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The Girl Scouts: A Training School for Womanhood   By: (1856-1923)

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The Girl Scouts: A Training School for Womanhood by Kate Douglas Smith Wiggin paints a vivid and inspiring picture of the Girl Scouts organization and its invaluable contribution to the development of young women. Through this book, Wiggin skillfully exemplifies the transformative power of scouting, offering an insightful and comprehensive exploration of its many facets.

From the very beginning, the author highlights the Girl Scouts' commitment to empowerment and self-improvement. With an eloquent and passionate prose, Wiggin eloquently communicates the importance of providing girls with opportunities to learn various skills, succeed in their endeavors, and become capable, confident, and compassionate individuals. The book vividly captures the essence of the organization's goal to nurture leadership qualities, independence, and a sense of responsibility in young girls.

One of the book's strongest aspects lies in its careful documentation of the Girl Scouts' historical background. As the reader delves into the narrative, they are transported to the early beginnings of the organization, gaining a deep appreciation for its rich heritage. Wiggin expertly weaves together personal anecdotes, interviews, and historical accounts, presenting a cohesive narrative that reflects the Girl Scouts' significant growth over the years.

Moreover, the author effectively showcases the Girl Scouts' commitment to community service and social responsibility. Through touching anecdotes and vivid descriptions, Wiggin highlights the transformative nature of scouts engaging in acts of kindness, assisting their communities, and instilling a love for service. This emphasis on civic engagement adds depth and meaning to the organization's mission, making it clear that the Girl Scouts is not merely a social club, but a force for positive change in society.

The book also explores the Girl Scouts' emphasis on physical fitness and outdoor exploration. Wiggin narrates numerous stories of girls participating in outdoor activities, developing resilience, and gaining a deep appreciation for nature. The author's vivid descriptions evoke a sense of adventure and convey the profound impact that these experiences have on the personal growth and character development of the scouts.

Throughout the book, Wiggin's love for the Girl Scouts shines through her writing. She consistently portrays the dedication and passion of the organization's leaders and volunteers, making it evident that their tireless efforts have touched countless lives. From the stories of overcoming challenges to the tales of friendship and camaraderie, the book paints a heartfelt, inspiring, and ultimately optimistic portrayal of the Girl Scouts.

While this book is an undoubtedly comprehensive exploration of the Girl Scouts and its mission, it does occasionally delve into sentimentalism. Some readers might find the author's romanticized outlook on scouting to be slightly idealistic. Nonetheless, this aspect does not overshadow the genuine and profound impact that the organization has had on generations of young women.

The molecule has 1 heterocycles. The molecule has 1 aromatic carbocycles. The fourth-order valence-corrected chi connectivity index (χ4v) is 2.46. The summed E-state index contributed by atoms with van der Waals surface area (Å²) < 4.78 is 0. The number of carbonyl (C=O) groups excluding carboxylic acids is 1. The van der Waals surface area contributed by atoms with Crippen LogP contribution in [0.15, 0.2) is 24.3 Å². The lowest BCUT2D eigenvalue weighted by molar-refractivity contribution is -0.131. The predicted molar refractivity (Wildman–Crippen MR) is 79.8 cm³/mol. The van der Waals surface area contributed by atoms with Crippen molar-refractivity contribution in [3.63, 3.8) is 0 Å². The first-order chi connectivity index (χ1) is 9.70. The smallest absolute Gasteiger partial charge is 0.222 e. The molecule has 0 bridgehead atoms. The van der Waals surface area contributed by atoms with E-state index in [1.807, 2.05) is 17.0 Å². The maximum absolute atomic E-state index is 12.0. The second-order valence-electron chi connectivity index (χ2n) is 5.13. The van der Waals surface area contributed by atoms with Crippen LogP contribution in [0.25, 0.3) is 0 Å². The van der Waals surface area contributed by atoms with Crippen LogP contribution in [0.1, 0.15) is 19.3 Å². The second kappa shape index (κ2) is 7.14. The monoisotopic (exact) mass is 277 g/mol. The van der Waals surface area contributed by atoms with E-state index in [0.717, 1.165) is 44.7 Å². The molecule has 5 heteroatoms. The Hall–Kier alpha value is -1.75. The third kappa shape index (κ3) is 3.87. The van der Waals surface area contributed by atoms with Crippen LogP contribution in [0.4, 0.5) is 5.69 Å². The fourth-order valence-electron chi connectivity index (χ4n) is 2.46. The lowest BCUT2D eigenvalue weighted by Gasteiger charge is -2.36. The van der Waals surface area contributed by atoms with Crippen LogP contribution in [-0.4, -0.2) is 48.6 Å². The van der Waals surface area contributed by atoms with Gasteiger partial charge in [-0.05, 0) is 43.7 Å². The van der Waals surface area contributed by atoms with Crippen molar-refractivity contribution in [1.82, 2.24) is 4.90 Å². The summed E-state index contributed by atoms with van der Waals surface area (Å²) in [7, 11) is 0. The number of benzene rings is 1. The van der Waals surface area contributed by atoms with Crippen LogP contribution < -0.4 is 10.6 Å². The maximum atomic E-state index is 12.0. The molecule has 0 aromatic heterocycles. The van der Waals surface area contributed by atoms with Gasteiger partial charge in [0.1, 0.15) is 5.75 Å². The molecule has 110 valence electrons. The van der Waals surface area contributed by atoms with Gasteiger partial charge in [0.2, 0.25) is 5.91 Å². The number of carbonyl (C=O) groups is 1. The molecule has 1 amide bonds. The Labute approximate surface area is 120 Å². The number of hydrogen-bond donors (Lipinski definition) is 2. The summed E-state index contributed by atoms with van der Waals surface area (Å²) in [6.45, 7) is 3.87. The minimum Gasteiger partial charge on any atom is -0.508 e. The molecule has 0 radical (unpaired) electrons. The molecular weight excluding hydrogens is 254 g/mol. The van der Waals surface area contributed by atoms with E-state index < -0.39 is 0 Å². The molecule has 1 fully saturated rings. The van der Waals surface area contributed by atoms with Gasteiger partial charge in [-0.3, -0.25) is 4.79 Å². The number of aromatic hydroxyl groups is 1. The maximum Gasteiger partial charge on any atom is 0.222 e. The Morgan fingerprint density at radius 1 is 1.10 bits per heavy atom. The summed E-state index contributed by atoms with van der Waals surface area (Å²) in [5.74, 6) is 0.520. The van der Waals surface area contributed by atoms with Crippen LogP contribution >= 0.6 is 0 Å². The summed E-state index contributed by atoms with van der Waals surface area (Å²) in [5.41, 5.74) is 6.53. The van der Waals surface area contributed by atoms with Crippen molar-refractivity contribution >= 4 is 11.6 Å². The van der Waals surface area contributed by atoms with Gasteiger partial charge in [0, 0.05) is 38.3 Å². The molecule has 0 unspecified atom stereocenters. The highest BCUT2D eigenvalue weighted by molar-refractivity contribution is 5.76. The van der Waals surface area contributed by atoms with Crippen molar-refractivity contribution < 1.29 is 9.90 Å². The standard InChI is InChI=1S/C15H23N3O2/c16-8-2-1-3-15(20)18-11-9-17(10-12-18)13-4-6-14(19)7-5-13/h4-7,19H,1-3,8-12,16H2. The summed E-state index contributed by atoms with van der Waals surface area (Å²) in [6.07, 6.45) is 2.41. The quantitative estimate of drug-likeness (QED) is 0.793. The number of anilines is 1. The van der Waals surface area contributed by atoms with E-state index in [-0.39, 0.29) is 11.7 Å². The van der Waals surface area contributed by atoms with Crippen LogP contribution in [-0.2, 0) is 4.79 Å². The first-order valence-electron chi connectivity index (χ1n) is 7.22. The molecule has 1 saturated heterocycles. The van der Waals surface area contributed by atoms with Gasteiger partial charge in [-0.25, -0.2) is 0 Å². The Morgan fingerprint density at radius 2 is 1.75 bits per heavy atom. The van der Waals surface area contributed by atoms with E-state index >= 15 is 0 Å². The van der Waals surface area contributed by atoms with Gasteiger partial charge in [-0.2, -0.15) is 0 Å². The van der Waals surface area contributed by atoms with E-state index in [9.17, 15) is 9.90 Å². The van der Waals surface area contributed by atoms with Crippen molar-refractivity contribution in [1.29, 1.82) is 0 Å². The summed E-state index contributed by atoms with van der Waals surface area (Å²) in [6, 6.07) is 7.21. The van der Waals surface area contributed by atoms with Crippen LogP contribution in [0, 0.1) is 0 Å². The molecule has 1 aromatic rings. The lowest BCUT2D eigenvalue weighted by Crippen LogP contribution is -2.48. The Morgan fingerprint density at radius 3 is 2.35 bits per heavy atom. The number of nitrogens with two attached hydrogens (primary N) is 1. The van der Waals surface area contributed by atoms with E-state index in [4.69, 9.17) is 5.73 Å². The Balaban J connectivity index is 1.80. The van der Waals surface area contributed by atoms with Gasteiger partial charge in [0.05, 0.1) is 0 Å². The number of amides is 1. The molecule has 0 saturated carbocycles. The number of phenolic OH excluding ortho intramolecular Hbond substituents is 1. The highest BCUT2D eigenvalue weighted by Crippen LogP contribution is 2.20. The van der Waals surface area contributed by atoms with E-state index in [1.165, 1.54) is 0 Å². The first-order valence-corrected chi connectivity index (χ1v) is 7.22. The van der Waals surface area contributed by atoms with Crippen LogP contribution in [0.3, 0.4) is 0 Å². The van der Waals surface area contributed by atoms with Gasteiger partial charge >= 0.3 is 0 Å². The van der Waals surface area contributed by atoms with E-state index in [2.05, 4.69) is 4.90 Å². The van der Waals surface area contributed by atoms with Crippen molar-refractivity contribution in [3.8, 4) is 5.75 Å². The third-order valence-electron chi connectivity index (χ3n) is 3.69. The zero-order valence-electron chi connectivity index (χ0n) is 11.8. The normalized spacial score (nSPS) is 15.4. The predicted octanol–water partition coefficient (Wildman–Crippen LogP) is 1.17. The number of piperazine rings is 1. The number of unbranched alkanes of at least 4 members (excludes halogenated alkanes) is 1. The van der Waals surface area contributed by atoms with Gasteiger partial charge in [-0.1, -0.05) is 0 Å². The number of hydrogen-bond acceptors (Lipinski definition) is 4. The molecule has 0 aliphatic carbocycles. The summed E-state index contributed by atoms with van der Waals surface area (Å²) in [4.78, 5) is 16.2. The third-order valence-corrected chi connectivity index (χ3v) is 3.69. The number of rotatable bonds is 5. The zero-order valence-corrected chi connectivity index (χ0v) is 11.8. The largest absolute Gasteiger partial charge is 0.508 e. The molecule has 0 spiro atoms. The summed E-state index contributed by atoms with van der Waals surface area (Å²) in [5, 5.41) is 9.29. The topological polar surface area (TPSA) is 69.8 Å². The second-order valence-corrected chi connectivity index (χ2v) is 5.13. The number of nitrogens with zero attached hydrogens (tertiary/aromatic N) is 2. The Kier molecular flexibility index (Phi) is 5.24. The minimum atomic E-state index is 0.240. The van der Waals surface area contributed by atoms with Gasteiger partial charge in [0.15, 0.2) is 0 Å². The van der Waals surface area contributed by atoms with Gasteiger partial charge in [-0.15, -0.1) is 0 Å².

In conclusion, The Girl Scouts: A Training School for Womanhood is a captivating and enlightening read that pays tribute to the incredible legacy of the Girl Scouts organization. Kate Douglas Smith Wiggin's thorough research, engaging storytelling, and unwavering passion make this book an outstanding testament to the transformative power of scouting. Whether a current or former Girl Scout, or simply someone interested in the empowerment of women, readers will find themselves inspired and uplifted by the stories within these pages.

First Page:


A Training School for Womanhood



Series No. 11


A Training School for Womanhood

By Kate Douglas Wiggin

I am heartily interested in the Girl Scouts of America. The fact is, I think I was always a Girl Scout myself (although the name was unknown); yes, from the very beginning. Even my first youthful story was "scouty" in tone, if I may invent a word. Then for a few years afterward, when I was "scoutingly" busy educating little street Arabs in San Francisco, I wrote books, too, for and about younger children, but there came a time when "Polly Oliver's Problem" brought me a girl public. It was not an oppressively large one; that is, I never was mobbed in the streets by Polly's admirers, but they existed, and Heavens! how many letters they wrote!

I see now that "Polly" was a real girl scout, but faithful as she unconsciously was to the then unwritten laws of the sisterhood, she faded into insignificance when my absolutely true to type Scout appeared in the guise of Rebecca of Sunnybrook Farm. Rebecca did not reform, convert or uplift her seniors, her parents, grandparents, neighbors and constituents, but she could never keep her hands off things that needed to be done, and whatever enterprise was on hand there was Rebecca to be found sometimes on the outskirts, frequently, I fear, in its storm centre... Continue reading book >>

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